Hollis Gillespie's father, when not too boozed up, sold mobile homes in California. Her mother designed missiles for NASA and took beauty school classes at night, dreaming of the time when she could trade in rocket science for cosmetology. One of Gillespie's sisters grew up to become a Las Vegas cocktail waitress. The other married a gun-toting, alcoholic Swede with visions of Korean pig-farming in Arizona.
Gillespie wears a number of odd hats herself: She's a flight attendant, trilingual interpreter, sometime essayist for NPR's All Things Considered and regular columnist for Creative Loafing, Atlanta's alternative newsweekly. The column chronicles the offbeat, dysfunctional lives of herself, her family and her best friends. Bleachy-Haired Honky Bitch: Tales From a Bad Neighborhood (Regan Books, 279 pp., $23.95) is essentially a best-of collection from that column.
With such a vita, it's no surprise that Gillespie is funny. Consider the beginning of "Something Caught": "I just got popped for speeding on the way home. Daniel was in the car, and not until the officer was gone did we figure out the perfect way to get out of a speeding ticket: You pretend you have something caught in your throat, and then ask the police officer to kindly use his penis to help dislodge it."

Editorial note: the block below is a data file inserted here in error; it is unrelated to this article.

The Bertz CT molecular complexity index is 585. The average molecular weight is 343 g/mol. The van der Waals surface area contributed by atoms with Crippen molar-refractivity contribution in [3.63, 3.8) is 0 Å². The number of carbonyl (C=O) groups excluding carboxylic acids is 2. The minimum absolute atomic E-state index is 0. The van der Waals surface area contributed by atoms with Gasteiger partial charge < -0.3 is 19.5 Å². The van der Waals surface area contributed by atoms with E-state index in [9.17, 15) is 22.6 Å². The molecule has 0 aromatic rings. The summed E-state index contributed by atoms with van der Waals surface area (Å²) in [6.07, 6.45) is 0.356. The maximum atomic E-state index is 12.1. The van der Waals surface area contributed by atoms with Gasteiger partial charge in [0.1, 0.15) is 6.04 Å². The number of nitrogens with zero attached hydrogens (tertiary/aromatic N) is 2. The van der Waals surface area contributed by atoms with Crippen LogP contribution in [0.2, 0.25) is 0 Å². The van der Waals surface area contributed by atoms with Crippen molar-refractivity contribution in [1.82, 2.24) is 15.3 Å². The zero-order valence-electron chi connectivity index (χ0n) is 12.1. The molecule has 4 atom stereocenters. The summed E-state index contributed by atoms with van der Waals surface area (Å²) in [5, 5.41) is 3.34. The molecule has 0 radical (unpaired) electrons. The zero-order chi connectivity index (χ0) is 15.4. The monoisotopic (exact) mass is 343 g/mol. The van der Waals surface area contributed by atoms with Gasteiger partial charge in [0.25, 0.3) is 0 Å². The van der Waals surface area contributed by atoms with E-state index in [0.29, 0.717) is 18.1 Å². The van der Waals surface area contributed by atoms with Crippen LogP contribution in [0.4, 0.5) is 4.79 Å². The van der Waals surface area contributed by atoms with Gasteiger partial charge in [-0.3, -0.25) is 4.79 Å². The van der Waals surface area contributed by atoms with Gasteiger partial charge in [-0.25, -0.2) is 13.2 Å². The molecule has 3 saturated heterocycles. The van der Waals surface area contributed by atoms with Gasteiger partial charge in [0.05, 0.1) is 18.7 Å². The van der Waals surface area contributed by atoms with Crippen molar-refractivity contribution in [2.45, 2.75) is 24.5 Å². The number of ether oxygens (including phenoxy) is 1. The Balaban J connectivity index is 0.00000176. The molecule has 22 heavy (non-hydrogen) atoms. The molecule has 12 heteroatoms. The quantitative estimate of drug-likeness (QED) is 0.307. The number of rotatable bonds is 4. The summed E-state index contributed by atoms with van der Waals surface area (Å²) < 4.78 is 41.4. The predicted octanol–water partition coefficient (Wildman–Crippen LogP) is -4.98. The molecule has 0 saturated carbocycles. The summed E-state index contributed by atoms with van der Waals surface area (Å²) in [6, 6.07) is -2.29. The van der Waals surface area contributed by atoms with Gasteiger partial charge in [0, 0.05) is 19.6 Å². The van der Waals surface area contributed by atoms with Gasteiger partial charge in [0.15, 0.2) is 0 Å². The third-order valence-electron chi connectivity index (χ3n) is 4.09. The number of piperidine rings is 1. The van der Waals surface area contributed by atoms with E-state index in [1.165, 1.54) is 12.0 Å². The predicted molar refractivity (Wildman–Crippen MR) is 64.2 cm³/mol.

But Gillespie is more than just funny. Her vignettes are also poignant, and the lessons she learns are sensible. (Be nice to people because we're all going to die. That kind of thing.) She knows the essay form well and makes good use of its opportunities for controlled wandering: The pieces continually loop back on themselves, beginning and ending in the same space but traveling everywhere in between, propelled by observations of the ordinary that trigger extra-ordinary memories.
Often the seemingly mundane becomes a metaphor for something larger. In "Letting Go in Las Vegas," for example, Gillespie begins with, "I'd had two cocktails and it wasn't even 10 a.m., which led me to conclude that I loved Las Vegas." The narrative is ostensibly about "letting go," as in "letting it all hang out," but it also includes meditations on crime, prostitution ("The going rate for a tongue bath was only $95. Is that all? I thought, and to this day I can't think of a harder job than being a whore"), her parents' wedding and the MGM Grand fire that killed 84 people "as they clung, dangling, from their useless skytop perches." By the end of the essay, the words "letting go" have taken on a new meaningor at least a more resonant one.
Which doesn't mean Gillespie is going to be America's next poet laureate. But what separates her from run-of-the-mill comedy writers is that underneath her humor is a kind of poetic search for meaning, an attempt to connect things great and small. In a fractured world, her timely and humorous examination of all things human deserves attention as well as laughter.
Gillespie will read at Davis-Kidd Booksellers 6 p.m. April 8.
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